We were very happy that we had released the bulls the summer before a bit later so that the earliest calves expected after March 23rd and not earlier because it was still very snowy out come mid-March. In fact, John had to take the tractor and move the snow out of the maternity pen for the end of March. One of our cows had misbehaved in 2010 and had jumped in with the bulls early and had an early calf on March 10th. As the cows hadn't been moved into the maternity pen yet, we moved the calf and tried to move the mom cow. Well she wouldn't have that and bolted east into our forest and pasture. John and Peter tracked her half a mile away, but couldn't convince her to come home. She showed up later that night, but wasn't interested in being re-united with her calf the next day. The girls and I had taken the calf and were bottle feeding it, so we just decided to continue. The calf was healthy and did well. Shortly after we started feeding this orphan calf, John was reading the Bargain Finder and saw that the dairy had steer calves for $50 again. We asked the girls if they wanted to try raising some dairy calves as they were feeding my Angus calf anyways. So spring break found us driving out to the dairy in Vanderhoof and picking up three steer calves: 2 Holsteins and one Jersey cross: Charles, Dalmatian and Chocolate.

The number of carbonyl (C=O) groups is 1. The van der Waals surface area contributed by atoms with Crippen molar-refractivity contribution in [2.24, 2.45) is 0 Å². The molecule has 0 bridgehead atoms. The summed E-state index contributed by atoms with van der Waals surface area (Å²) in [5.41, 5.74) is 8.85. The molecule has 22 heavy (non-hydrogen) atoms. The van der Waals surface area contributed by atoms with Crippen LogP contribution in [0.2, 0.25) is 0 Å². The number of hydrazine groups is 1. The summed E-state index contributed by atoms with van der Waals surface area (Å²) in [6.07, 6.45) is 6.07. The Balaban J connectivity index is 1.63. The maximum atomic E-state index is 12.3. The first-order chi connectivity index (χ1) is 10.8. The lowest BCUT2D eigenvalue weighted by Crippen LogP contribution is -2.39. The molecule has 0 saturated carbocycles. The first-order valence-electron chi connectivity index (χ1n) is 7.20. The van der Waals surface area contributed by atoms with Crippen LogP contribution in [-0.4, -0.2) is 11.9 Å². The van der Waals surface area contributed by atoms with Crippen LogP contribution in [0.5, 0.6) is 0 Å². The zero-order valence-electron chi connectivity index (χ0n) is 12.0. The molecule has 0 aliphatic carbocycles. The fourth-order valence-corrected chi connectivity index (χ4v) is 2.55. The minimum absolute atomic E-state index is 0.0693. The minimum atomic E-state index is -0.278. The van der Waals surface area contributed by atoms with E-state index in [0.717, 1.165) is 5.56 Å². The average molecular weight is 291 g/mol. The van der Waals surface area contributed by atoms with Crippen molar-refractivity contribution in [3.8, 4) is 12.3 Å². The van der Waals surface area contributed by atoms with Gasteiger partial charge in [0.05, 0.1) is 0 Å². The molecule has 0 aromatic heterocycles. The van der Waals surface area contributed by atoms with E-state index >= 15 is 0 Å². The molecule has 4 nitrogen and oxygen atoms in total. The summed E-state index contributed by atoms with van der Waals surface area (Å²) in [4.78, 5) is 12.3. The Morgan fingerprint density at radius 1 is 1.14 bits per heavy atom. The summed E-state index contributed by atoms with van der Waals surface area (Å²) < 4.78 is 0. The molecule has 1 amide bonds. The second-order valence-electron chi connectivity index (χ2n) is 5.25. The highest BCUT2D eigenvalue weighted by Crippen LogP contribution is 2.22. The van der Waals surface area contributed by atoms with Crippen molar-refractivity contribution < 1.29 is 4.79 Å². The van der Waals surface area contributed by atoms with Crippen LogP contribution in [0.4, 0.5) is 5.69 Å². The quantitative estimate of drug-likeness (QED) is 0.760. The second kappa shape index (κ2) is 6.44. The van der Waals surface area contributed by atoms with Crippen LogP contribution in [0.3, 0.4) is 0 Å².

Calving season was a lot of fun with a total of 32 calves born, the majority in the three weeks after March 23rd. I had a premie born that we kept in the house a couple of days until it got its footing and the girls raised him as well. They put a lot of effort and time into their calves and they are all looking great!